The Saint Nikolas Church was a neo-Gothic cathedral that was once one of five Lutheran main Churches in the city of Hamburg. The original building was completed in 1195. A brick church was built in the 14th-century, which was destroyed in a fire in 1842.
The church was completely rebuilt in 1874. Its 148-metre-high tower meant it was the tallest building in the world from 1874 to 1877. Today the tower is still the second tallest building in Hamburg after the television tower and the fifth tallest church in the world. In 2005, an elevator was installed on a platform 75-metres-high.
The old St. Nicholas Church was the first large public building to burn down in the great Hamburg fire in 1842. The chroniclers described the destruction of the St. Nicholas Church as the most moving event for the citizens. It was the first building to go up in flames and was an indication of how catastrophic the fire would be. Despite desperate efforts, the fire could not be stopped due to the equipment at the time.
During the Second World War, the bombings destroyed most of the church. The unique spire of the Church of St. Nicholas was used by allied air force pilots as a target and orientation marker during extensive air raids on Hamburg.
What makes this church even more unique is the wine store in the preserved cross vault of the cellar, which dates back to 1886. After the church's large boilers were replaced by a heating system in 1885, the areas formerly used for storing coal were rented to several wine shops in Hamburg. The cellar vault survived the destruction of the church during the war, unscathed.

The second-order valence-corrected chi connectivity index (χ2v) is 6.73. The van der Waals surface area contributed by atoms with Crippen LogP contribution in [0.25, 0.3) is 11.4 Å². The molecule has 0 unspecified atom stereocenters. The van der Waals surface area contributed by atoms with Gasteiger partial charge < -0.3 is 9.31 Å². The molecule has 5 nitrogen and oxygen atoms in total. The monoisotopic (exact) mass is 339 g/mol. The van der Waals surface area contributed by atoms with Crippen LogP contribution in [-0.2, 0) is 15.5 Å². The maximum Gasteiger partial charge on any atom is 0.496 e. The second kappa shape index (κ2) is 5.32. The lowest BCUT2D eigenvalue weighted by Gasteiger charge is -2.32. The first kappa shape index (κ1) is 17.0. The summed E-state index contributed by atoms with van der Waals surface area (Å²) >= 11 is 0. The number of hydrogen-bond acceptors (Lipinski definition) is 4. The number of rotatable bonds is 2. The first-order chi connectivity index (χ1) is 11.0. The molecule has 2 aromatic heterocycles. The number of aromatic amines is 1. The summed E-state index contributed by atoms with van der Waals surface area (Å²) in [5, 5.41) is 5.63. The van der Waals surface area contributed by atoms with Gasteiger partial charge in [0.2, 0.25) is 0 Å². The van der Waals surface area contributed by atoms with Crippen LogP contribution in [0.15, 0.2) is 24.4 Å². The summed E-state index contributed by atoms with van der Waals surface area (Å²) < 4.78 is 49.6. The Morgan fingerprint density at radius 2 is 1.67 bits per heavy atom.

If you go to see the church, make sure you check out the sculptures in the garden. Three bronze sculptures by Edith Breckwoldt were added in the early 2000s. The first one is called ‘Prayer For Peace’ (Friedengebet) and it portrays a kneeling, praying woman who is hugged by a child. The character aims to bridge the gap between a terrifying past and a hopeful future. The bronze figure of the Examination (Prüfung) was meant to be a reminder of all the horrors of the world wars.
The central figure is a six-metre-high bronze sculpture titled Earth Angel (Erdengel). The title and subtitle of the sculpture are written on the base in eight languages. The artist's message is "Take my hand and I'll lead you back to you" and is intended to express that all knowledge rests in people themselves, if they find their way back to themselves, they will also find peace.